The BookGroup you’re having when you’re not having a bookgroup

or Why pubs make great venues for bookgroups

On the 2nd Wednesday of every month I walk down to my local pub to talk with other readers about thingys we have read. And yes, these get togethers are as vague as that first sentence. But let me start at the beginning.

Nearly 10 years ago, my local barista/friend/reading pal asked if I was interested in starting a bookgroup with her at the coffee shop she owned. She found that she was constantly chatting with her customers about books and this was affecting queues for coffee. The inaugural meeting was held with many of her customers, both male and female, turning up.

On that day there were several things that everyone agreed upon:

1. No-one wanted to feel like they were in a classroom. They did not want book notes, study notes, analysis or anything that might remind them of their school years. [My kind of people!]

2. The idea of 1 book that everyone had to read was distasteful. Choosing a single title that would appeal to the broad group would be too hard. Everyone agreed that a themed bookgroup was best. [Internal cheers]

3. Everyone had an equal voice. There was to be no scoffing, no derision, all reading and all choices were valid. [Yay! I could take romances with the knowledge that I didn’t have to roll my eyes and sneer at literary snobbery]

We eventually came to have a Number 4:

4. Cheers for most tenuous link between the subject and the reading choice. [This has become a highlight in our monthly meetings with the best ever tenuous link being someone who read a biography on Fidel Castro for the topic Infidelity and my own win with Susan Elizabeth Phillips’ Heaven, Texas for the topic of Church and State]

At first, we met up at Muse Cafe in Summer Hill. Once our friend, who owned the cafe,  sold up we chose to also move and after various unsuccessful venue choices we decided upon Summer Hill pub. I must point out that the then owners of Cafe Decolata (another of Summer Hill’s many cafes) were fabulously accommodating! Despite the fact they closed at 5pm they gave the group the keys to the cafe and we met there after hours for as long as we liked which we did for several sessions. But the eating & drinking options weren’t available to us so we had to move on.  The Pub provided us with a relaxed environment where no-one felt obliged to purchase a meal or a drink yet we had the ability to stay for as long as we liked. We have had the occasional clash with a rowdy football game but shouting across a table as to why you loved the latest romance or murder mystery you have read can be surprisingly cathartic.

Over the years, our themes have ranged from the sea, 3, music, blue, elections, feminism, blokes, beer, Russia, design and the list goes on. We also have had a variety of formats. Our reading extends beyond fiction and includes non-fiction, poetry, song lyrics (which on one occassion were sung and accompanied by guitar), plays, picture books, Hansard, essays, films and television scripts. Our members are a varied lot of people. With a good mix of males and females, we’ve had some very interesting people come and go. From teachers, baristas, ministers (well only 1 really but he was with us for a long time & we wish he hadn’t been transferred to Newcastle), librarians [moi!], academics, illustrators, marketers, teens, parents and even the occasional appearance from some of our kids presenting the book that they have read. Some of us have formed friendships over the years yet, for the most part, our strongest connection is meeting at the local to talk about our topic once a month.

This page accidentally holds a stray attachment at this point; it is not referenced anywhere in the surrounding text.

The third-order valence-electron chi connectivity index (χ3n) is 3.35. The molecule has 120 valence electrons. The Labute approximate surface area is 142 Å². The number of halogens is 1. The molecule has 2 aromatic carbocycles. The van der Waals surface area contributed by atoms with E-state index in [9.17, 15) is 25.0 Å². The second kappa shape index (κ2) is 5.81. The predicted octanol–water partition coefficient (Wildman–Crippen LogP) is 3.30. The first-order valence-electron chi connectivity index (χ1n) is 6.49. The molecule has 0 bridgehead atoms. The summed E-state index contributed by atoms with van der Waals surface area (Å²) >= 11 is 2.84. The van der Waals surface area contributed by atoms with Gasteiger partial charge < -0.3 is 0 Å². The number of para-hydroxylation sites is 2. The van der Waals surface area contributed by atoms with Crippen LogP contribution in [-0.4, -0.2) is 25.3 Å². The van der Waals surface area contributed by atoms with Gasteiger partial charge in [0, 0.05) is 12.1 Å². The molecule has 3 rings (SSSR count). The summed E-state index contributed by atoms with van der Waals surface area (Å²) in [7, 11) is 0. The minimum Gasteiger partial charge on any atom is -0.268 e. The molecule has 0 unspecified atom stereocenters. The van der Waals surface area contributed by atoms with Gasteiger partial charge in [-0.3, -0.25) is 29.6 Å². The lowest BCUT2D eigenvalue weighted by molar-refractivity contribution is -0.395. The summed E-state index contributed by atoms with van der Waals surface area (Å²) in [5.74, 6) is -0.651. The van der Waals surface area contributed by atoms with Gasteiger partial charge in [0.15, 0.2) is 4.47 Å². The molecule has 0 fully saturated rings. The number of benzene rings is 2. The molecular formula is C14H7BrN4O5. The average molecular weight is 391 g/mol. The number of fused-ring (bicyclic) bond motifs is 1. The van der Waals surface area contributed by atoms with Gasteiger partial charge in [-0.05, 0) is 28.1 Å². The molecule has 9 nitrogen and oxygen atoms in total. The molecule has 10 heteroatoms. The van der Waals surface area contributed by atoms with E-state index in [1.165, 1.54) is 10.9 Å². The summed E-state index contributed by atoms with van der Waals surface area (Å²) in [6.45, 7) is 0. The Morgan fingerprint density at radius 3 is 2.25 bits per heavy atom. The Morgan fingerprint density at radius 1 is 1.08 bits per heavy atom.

In 2006, I saw the first write up of this type of book group in Library Journal as to the value [and in my opinion, a much more welcome model] of thematic book clubs. I was impressed. This article articulated the organic way our group operated. It also highlighted that by opening up to a theme based approach reading choices allowed diverse choices, less structure and suited to people who are not similar in their reading habits but just want an opportunity to share their reading experiences with others.

FAQs:

Do I think a library would be a better venue? No! Libraries close too early and they don’t serve beer.

How can you too have a group like the one I belong too? I don’t know. How does one meet an open-minded, reading friendly publican/coffee shop owner willing to provide the space and spread the word to their customers?

Does this type of bookgroup suit everyone? Not at all. We have had many people turn up for one meeting only to leave exasperated at our lack of focusing on one book and our tangential conversations.

And how does a laissez-faire group of people with no leader manage to keep meeting for 10 years? I’d say common courtesy and a desperation to share their reading experiences with anyone other than their immediate families who may or may not be readers.

Now, I must clarify, that the rest of the group are not Shallow Readers. They have depth……. and they will all happily acknowledged that I am the shallow one.

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5 thoughts on “The BookGroup you’re having when you’re not having a bookgroup

  1. Sounds fab!

    I am going to be joining a traditional bookclub this year after having been asked for many years by my friend who is a member. It will be interesting to see how it goes. Which reminds me, I really need to request the book!

  2. In Shallowreader’s defence, I think from time to time each of the members of the book club engage with their material with different levels of depth and commitment.

    Part of our longevity I think is that we respect that the ebbs and flows of life influence our reading patterns, but less so our desire to also ready with and through each other.

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